Saudi Aramco
A general view shows the Saudi Aramco oil facility in Dammam city, Saudi Arabia, Nov. 23, 2007. HASSAN AMMAR/AFP/Getty Images

Saudi Arabia’s state-owned oil company Saudi Aramco will continue to increase capacity for both oil and gas production, and will also expand overseas through joint ventures, CEO Amin Nasser told journalists Tuesday during a media visit to the company’s headquarters in Dhahran. Recently, the company had announced plans to launch an initial public offering (IPO), which could be the biggest public listing of all time.

Output capacity at the company’s Shaybah oilfield is expected to go up by 33 percent, reaching 1 million barrels a day, in the next couple of weeks. The capacity expansion at Shaybah by 250,000 barrels a day is meant to compensate for decreasing output from other maturing fields, according to Reuters. The total refining capacity is planned to be increased to 8 million to 10 million barrels a day, up from the current 5.4 million barrels a day, the Wall Street Journal reported.

Aramco will also double its natural gas production over the next 10 years, Nasser said. The company aims to produce 23 billion standard cubic feet of natural gas a day, up from the current 12 billion cubic feet a day.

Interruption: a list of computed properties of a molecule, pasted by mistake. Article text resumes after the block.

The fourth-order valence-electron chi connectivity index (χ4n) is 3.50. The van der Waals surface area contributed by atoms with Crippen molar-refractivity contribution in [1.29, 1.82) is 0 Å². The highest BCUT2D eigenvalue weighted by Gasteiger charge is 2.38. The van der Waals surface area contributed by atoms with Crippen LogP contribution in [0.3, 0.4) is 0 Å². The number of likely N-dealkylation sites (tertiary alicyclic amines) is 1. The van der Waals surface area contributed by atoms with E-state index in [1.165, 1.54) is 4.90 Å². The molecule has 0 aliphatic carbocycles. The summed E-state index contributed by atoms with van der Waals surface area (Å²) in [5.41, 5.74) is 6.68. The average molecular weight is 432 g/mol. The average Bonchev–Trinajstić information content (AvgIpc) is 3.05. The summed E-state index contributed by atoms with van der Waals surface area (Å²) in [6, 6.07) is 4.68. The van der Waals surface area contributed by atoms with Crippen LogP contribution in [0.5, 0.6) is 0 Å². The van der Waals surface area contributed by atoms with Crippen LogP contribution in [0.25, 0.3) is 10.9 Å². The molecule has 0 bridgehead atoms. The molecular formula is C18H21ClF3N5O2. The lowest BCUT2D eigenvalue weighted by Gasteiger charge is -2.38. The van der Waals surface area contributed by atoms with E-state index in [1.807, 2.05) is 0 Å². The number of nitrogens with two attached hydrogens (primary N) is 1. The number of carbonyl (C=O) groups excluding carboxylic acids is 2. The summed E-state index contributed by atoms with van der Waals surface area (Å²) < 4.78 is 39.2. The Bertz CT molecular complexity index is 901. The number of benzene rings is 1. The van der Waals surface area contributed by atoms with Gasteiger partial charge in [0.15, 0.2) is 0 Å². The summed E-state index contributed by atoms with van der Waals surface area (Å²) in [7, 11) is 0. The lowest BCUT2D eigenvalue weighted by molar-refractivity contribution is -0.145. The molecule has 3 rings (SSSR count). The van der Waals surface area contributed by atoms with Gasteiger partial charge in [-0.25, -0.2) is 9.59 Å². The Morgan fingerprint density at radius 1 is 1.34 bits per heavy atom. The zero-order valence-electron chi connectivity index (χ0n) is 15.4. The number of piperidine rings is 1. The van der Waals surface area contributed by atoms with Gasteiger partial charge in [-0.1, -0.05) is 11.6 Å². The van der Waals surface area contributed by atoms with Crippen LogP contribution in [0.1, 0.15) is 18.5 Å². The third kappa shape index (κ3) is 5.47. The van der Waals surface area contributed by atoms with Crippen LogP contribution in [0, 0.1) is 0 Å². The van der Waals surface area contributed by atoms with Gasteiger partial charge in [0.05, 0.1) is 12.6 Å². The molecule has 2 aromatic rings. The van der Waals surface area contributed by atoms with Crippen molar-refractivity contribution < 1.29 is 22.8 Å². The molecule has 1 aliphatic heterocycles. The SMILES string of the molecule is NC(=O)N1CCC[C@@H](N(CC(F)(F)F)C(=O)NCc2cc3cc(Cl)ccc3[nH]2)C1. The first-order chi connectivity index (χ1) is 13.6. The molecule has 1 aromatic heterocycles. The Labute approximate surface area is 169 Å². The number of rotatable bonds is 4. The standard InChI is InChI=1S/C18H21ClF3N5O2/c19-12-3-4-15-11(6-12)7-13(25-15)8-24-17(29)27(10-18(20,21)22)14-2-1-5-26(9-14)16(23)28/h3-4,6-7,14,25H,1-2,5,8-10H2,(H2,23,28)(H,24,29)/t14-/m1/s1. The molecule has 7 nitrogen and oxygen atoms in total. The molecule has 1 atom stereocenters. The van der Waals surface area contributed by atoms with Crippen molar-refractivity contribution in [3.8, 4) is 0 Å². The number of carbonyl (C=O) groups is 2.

While Nasser did not specify if increased capacity would translate into a corresponding increase in crude output, he said Aramco would meet the heightened domestic demand as electricity consumption in the country surges during the summer months. He said demand was trending higher in other places as well, such as India and the U.S., and that the company expected demand to rise by 1.2 million barrels a day this year.

Aramco is also looking at opportunities to expand overseas, and is considering potential joint ventures in several places, including China, India, Indonesia, the U.S. and Vietnam.

“We are looking at the current market status that, even though challenging, is an excellent opportunity for growth,” Nasser said.

Proceeds from the company’s IPO plans, in which it is expected to divest about 5 percent share, are meant to contribute toward diversification of the Saudi Arabian economy, which is currently centered around oil and gas.

News that Aramco is going to increase output capacity further may impact crude oil prices, which have been making a jagged, tenuous recovery since falling below $30 a barrel in January. However, as of 6:25 a.m. EDT, Brent, the global benchmark, was trading at $44.35, a gain of about 1.6 percent.